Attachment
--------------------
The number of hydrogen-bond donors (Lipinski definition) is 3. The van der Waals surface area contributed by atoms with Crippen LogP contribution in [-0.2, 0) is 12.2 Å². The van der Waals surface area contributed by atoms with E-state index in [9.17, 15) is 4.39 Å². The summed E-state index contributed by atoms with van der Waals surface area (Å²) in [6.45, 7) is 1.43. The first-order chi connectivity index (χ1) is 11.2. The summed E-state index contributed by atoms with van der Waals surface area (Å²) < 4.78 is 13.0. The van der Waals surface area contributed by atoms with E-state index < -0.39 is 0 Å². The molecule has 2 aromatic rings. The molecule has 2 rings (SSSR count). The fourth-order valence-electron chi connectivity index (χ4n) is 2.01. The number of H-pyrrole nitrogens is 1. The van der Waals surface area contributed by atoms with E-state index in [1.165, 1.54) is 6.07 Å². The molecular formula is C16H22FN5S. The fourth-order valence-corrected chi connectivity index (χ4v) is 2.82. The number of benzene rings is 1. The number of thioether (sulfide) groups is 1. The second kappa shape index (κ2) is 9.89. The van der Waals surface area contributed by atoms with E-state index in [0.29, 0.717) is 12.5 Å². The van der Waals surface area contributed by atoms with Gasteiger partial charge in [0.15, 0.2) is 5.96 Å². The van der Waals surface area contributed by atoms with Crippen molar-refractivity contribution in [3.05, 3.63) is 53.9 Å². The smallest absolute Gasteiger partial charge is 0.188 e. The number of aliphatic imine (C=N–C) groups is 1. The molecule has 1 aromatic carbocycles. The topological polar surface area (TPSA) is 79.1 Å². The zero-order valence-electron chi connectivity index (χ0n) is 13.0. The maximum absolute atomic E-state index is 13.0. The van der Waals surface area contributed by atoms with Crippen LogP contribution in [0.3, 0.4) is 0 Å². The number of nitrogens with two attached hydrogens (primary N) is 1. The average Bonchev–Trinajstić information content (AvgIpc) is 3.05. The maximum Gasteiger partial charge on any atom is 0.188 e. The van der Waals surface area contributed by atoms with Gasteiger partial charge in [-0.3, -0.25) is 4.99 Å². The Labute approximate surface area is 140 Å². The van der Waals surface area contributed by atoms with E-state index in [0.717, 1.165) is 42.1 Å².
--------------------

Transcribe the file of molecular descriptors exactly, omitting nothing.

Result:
The number of hydrogen-bond donors (Lipinski definition) is 3. The van der Waals surface area contributed by atoms with Crippen LogP contribution in [-0.2, 0) is 12.2 Å². The van der Waals surface area contributed by atoms with E-state index in [9.17, 15) is 4.39 Å². The summed E-state index contributed by atoms with van der Waals surface area (Å²) in [6.45, 7) is 1.43. The first-order chi connectivity index (χ1) is 11.2. The summed E-state index contributed by atoms with van der Waals surface area (Å²) < 4.78 is 13.0. The van der Waals surface area contributed by atoms with E-state index < -0.39 is 0 Å². The molecule has 2 aromatic rings. The molecule has 2 rings (SSSR count). The fourth-order valence-electron chi connectivity index (χ4n) is 2.01. The number of H-pyrrole nitrogens is 1. The van der Waals surface area contributed by atoms with E-state index in [1.165, 1.54) is 6.07 Å². The molecular formula is C16H22FN5S. The fourth-order valence-corrected chi connectivity index (χ4v) is 2.82. The number of benzene rings is 1. The number of thioether (sulfide) groups is 1. The second kappa shape index (κ2) is 9.89. The van der Waals surface area contributed by atoms with E-state index in [0.29, 0.717) is 12.5 Å². The van der Waals surface area contributed by atoms with Gasteiger partial charge in [0.15, 0.2) is 5.96 Å². The van der Waals surface area contributed by atoms with Crippen molar-refractivity contribution in [3.05, 3.63) is 53.9 Å². The smallest absolute Gasteiger partial charge is 0.188 e. The number of aliphatic imine (C=N–C) groups is 1. The molecule has 1 aromatic carbocycles. The topological polar surface area (TPSA) is 79.1 Å². The zero-order valence-electron chi connectivity index (χ0n) is 13.0. The maximum absolute atomic E-state index is 13.0. The van der Waals surface area contributed by atoms with Crippen LogP contribution in [0.3, 0.4) is 0 Å². The number of nitrogens with two attached hydrogens (primary N) is 1. The average Bonchev–Trinajstić information content (AvgIpc) is 3.05. The maximum Gasteiger partial charge on any atom is 0.188 e. The van der Waals surface area contributed by atoms with Gasteiger partial charge in [-0.3, -0.25) is 4.99 Å². The Labute approximate surface area is 140 Å². The van der Waals surface area contributed by atoms with E-state index in [0.717, 1.165) is 42.1 Å².